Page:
"Depend upon it," said Sir Archy, gravely, "the lad has learned much
since we saw him last. I dinna mislike the look his features have,
although it be one of sorrow. What says Kate?" No answer followed this
appeal, but the young girl turned away her head, and affected to assist
in arranging the table.

"Mind, Archy," said the O'Donoghue, eagerly, "remember, not a word about
his absence, no questioning whatever - the boy has gone through too many
troubles already to bear the penalty of relating them. Take care, too,
that there be no allusion to Hemsworth, Mark does not yet know the
friendly part he has taken, and only knows him as we used to think and
speak of him of old - but hush, here he comes."

When Mark re-entered the room, he seemed at least easier, if not
happier, than before. The cloud that Hemsworth's presence threw over him
had passed away, and he felt anxious to show himself in more favourable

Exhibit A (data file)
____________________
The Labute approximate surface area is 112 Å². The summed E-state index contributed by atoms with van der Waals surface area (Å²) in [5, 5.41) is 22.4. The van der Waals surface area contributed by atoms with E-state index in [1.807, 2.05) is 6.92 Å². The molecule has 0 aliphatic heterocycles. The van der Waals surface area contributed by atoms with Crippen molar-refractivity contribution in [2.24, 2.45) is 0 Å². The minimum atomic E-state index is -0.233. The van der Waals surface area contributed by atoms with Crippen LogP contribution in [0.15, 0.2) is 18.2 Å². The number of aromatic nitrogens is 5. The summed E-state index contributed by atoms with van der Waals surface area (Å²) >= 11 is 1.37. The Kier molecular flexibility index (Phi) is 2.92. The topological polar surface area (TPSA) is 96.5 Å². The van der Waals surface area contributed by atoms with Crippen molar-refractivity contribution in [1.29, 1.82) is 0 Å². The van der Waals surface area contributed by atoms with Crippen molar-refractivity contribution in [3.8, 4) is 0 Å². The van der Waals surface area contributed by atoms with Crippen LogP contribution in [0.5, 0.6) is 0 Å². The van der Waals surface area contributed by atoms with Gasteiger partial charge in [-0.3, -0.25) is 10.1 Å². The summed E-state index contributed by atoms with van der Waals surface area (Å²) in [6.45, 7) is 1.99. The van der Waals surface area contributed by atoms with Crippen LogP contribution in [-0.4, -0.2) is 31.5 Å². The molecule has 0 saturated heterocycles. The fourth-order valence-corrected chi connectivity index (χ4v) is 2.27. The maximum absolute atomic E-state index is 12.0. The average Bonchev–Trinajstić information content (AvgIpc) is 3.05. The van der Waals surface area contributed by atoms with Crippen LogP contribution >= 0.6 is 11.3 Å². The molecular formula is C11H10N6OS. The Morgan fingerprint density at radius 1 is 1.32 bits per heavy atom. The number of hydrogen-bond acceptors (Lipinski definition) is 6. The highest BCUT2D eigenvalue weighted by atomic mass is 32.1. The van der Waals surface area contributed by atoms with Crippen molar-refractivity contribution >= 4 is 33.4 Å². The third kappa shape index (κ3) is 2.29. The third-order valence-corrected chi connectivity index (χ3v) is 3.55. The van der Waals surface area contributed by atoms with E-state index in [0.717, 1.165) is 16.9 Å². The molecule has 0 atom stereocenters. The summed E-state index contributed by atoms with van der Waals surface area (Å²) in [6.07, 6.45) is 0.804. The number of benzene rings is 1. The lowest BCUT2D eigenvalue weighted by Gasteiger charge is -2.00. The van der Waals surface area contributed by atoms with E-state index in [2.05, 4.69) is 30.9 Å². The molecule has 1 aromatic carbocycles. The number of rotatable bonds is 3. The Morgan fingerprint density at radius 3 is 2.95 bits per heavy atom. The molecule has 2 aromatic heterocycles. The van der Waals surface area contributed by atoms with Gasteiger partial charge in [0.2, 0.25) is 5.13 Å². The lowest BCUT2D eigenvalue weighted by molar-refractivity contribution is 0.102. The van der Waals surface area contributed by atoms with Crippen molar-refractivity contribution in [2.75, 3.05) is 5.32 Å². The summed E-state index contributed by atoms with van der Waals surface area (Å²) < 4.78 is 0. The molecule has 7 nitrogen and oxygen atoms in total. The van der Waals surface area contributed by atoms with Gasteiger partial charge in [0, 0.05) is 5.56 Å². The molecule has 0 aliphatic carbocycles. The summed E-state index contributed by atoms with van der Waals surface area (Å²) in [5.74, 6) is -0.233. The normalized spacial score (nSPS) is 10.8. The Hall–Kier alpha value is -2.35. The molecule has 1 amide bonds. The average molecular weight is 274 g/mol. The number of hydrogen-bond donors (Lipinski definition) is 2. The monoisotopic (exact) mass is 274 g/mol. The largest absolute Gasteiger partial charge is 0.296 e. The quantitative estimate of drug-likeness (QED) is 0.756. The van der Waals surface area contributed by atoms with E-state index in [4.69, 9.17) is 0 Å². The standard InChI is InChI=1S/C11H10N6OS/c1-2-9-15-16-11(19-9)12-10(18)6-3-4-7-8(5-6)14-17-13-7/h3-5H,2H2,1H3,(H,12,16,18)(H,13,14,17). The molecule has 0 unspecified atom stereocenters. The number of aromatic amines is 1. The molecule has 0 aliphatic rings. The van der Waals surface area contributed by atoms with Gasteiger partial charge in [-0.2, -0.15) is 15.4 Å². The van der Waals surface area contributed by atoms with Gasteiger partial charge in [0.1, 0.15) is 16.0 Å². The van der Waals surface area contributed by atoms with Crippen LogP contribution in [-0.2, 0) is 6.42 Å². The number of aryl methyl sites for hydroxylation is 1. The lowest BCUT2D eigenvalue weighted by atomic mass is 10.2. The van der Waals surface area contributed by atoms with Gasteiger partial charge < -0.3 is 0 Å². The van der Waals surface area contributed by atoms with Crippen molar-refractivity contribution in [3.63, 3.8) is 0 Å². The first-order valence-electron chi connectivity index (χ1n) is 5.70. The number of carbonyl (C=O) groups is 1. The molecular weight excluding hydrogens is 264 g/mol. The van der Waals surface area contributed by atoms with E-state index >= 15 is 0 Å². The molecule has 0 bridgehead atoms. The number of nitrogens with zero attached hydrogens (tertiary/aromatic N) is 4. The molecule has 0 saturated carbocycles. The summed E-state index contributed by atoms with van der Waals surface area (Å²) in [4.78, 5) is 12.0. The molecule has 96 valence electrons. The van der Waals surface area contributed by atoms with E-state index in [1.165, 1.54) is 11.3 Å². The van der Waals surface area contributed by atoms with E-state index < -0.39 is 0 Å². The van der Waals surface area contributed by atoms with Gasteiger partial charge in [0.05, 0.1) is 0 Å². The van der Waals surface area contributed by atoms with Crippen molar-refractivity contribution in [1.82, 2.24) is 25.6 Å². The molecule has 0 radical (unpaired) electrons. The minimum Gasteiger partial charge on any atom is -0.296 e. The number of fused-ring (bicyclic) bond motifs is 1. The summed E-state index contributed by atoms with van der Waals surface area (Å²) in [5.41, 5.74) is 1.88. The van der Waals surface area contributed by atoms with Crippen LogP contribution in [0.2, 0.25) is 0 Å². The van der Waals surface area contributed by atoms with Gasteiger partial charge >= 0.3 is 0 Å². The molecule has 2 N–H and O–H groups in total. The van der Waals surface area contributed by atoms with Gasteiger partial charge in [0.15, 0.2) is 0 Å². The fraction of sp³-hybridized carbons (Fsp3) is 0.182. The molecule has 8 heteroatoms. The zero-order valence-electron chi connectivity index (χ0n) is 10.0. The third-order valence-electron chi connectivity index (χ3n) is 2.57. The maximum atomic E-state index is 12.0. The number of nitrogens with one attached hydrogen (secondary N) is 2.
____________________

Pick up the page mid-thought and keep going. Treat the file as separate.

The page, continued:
colours than his first appearance had displayed. While, therefore,
he did his utmost to repay to his father and uncle, the kind and
affectionate greetings by which they met him - to his cousin Kate he was
either sternly distant, or totally indifferent in manner; and when
at last, repulsed in many efforts to attract his notice, she arose to
retire for the night, he took a formal leave of her, and seemed relieved
by her departure. This was not remarked by the O'Donoghue; but Sir Archy
was a shrewd observer, and noted the circumstance with displeasure;
still, too careful of consequences to show that he had observed it, he
reserved his interference for another and more favourable moment, and
soon afterwards, wished them good night, and left the room.

"It is time for me to go also," said Mark, as, after a silence of some